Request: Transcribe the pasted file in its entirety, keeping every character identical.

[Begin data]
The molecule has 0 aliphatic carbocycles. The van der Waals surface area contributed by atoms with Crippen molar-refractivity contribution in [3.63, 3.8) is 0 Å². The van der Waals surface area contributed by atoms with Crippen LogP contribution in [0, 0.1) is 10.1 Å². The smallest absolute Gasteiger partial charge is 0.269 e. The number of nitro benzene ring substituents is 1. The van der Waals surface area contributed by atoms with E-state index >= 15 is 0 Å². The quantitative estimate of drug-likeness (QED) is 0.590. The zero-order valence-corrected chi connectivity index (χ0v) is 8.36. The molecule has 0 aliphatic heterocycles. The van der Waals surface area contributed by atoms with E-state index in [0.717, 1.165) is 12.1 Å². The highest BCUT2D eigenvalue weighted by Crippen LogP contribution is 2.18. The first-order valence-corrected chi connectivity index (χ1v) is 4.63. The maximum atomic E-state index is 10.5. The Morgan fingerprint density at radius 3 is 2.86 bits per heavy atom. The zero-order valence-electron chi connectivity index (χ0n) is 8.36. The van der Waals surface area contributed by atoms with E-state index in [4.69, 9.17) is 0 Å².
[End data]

The molecule has 0 aliphatic carbocycles. The van der Waals surface area contributed by atoms with Crippen molar-refractivity contribution in [3.63, 3.8) is 0 Å². The van der Waals surface area contributed by atoms with Crippen LogP contribution in [0, 0.1) is 10.1 Å². The smallest absolute Gasteiger partial charge is 0.269 e. The number of nitro benzene ring substituents is 1. The van der Waals surface area contributed by atoms with E-state index >= 15 is 0 Å². The quantitative estimate of drug-likeness (QED) is 0.590. The zero-order valence-corrected chi connectivity index (χ0v) is 8.36. The molecule has 0 aliphatic heterocycles. The van der Waals surface area contributed by atoms with E-state index in [0.717, 1.165) is 12.1 Å². The highest BCUT2D eigenvalue weighted by Crippen LogP contribution is 2.18. The first-order valence-corrected chi connectivity index (χ1v) is 4.63. The maximum atomic E-state index is 10.5. The Morgan fingerprint density at radius 3 is 2.86 bits per heavy atom. The zero-order valence-electron chi connectivity index (χ0n) is 8.36. The van der Waals surface area contributed by atoms with E-state index in [4.69, 9.17) is 0 Å².